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Devin Gosnell 31sc

Devin Gosnell


Devin Gosnell's activity stream

  • published Our Mayor 2019-11-15 09:33:01 -0500
  • published Choices 2019-11-08 15:13:57 -0500
  • published Endorsed 2019-10-30 11:29:34 -0400

    Endorsed

    Post and Courier: Tecklenburg’s work on flooding, livability merit 2nd term as Charleston mayor

    By The Editorial Staff

    October 26, 2019

    There was no getting around the fact that whoever succeeded Joe Riley as Charleston’s mayor would have an especially difficult task. That has proven to be true for John Tecklenburg, who has worked to find solutions to problems decades in the making along with emerging ones, while contending with an antagonistic City Council.

    Through it all, Mr. Tecklenburg has maintained a steady focus on the existential threat of flooding, reining in hotel development and short-term rentals, untangling traffic and getting more money for affordable housing. Voters should return him to office Nov. 5.

    Many of the city’s current projects fall under the category of improving quality of life. This focus on livability was necessary after decades of growth pressure that has only accelerated in recent years.

    Mr. Tecklenburg led the effort to formulate a comprehensive plan to address drainage and sea-level rise. He was an early advocate for the prescriptions touted by the Dutch Dialogues, which wisely emphasize finding ways to live with water rather than fight it.

    Various neighborhood drainage projects are completed or underway, and the mayor is seeking money from the State Infrastructure Bank for raising the Low Battery sea wall. New stormwater regulations should help limit development in flood-prone areas.

    Flooding has been a problem for many years, but it is becoming progressively worse. The Federal Reserve Board recently became the latest group to warn flood-prone regions about the devastating economic costs of failing to act. The expense will be astronomical, which means mining multiple funding sources. Charleston needs Mr. Tecklenburg’s leadership on the issue, and during his second term he must move the city beyond planning to fund near- and long-term projects.

    One of Mayor Tecklenburg’s signature accomplishments is the new hotel ordinance, which aims to halt the “hotelification” of the city. This is one of the problems that he inherited, and there still are more than 2,000 additional rooms in the pipeline.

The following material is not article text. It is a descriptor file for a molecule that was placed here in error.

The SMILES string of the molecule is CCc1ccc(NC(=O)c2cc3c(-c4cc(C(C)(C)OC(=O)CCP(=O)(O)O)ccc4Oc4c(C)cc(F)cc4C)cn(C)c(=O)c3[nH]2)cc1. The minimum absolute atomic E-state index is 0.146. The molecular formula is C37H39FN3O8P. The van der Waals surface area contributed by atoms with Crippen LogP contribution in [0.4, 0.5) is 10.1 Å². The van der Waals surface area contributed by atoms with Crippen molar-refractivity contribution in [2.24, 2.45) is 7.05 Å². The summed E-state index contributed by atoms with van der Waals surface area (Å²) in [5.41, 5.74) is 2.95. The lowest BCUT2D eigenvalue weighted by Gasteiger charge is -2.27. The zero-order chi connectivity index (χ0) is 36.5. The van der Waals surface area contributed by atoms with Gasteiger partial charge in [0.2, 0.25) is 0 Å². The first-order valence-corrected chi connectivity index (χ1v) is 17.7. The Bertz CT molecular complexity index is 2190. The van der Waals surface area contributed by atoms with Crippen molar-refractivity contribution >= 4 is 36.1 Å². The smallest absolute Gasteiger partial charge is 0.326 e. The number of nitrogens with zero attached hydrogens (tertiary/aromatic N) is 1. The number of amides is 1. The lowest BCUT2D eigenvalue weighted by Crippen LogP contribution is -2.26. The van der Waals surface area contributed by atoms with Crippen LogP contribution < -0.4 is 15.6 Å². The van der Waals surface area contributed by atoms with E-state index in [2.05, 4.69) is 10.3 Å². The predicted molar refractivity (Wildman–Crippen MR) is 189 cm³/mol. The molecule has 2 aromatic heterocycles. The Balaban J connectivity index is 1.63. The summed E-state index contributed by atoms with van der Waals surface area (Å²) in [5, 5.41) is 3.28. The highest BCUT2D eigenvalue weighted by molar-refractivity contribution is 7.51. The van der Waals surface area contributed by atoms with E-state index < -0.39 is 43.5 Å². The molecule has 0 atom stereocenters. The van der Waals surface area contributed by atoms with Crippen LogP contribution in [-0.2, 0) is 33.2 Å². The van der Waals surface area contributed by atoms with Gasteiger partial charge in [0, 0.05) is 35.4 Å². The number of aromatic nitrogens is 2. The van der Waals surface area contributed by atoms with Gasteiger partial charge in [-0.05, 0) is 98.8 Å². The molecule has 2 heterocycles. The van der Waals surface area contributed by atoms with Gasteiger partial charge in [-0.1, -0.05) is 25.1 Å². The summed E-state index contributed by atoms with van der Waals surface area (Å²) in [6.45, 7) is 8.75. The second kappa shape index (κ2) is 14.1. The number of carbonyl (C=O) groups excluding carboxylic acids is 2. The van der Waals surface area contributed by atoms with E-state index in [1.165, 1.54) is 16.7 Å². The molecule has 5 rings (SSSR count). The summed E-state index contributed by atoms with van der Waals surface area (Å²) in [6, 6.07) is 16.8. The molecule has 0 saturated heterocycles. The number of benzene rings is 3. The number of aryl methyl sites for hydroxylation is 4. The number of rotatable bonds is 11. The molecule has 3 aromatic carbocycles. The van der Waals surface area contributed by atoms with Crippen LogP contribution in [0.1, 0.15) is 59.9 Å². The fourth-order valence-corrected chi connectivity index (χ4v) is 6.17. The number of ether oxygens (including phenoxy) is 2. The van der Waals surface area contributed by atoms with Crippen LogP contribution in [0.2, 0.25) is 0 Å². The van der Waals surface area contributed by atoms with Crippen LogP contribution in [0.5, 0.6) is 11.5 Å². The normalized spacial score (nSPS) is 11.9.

Council opponents turned down several of his earlier proposals, but Mr. Tecklenburg showed great perseverance in finally garnering approval on this key issue. The new regulations from the hotel task force put important restrictions in place and help raise money for affordable housing.

    The mayor was also instrumental in prying $10 million for affordable housing out of the original deal to build Charleston Place. As part of the agreement, the Charleston Citywide Local Development Corp. agreed to spend another $9 million. That helped to nearly double the amount of money Charleston voters approved for affordable housing in 2017. That is a complicated issue, but one that needs continued focus from the mayor’s office.

    Mayor Tecklenburg has repeatedly involved residents in the city’s decision-making process. He advocated for a resident-led task force to come up with stricter regulations for short-term rentals, which resulted in rules that make it nearly impossible to turn local homes into de facto hotels.

    He also used public input to design solutions to improve traffic at some of Charleston’s most problematic intersections, and enlisted the Berkeley-Charleston-Dorchester Council of Governments to pre-approve those solutions, which has put them in line for state and federal dollars for needed repairs.

    While the state and county control the vast majority of the roads in Charleston, Mayor Tecklenburg has done what he could. He supported the county’s half-cent sales tax campaign to generate funding for road improvements, and secured the land for both the northern and southern pitchforks off Maybank Highway — two roads that will lighten traffic at the notorious intersection of Maybank and River Road. Now it is up to the county to build those roads.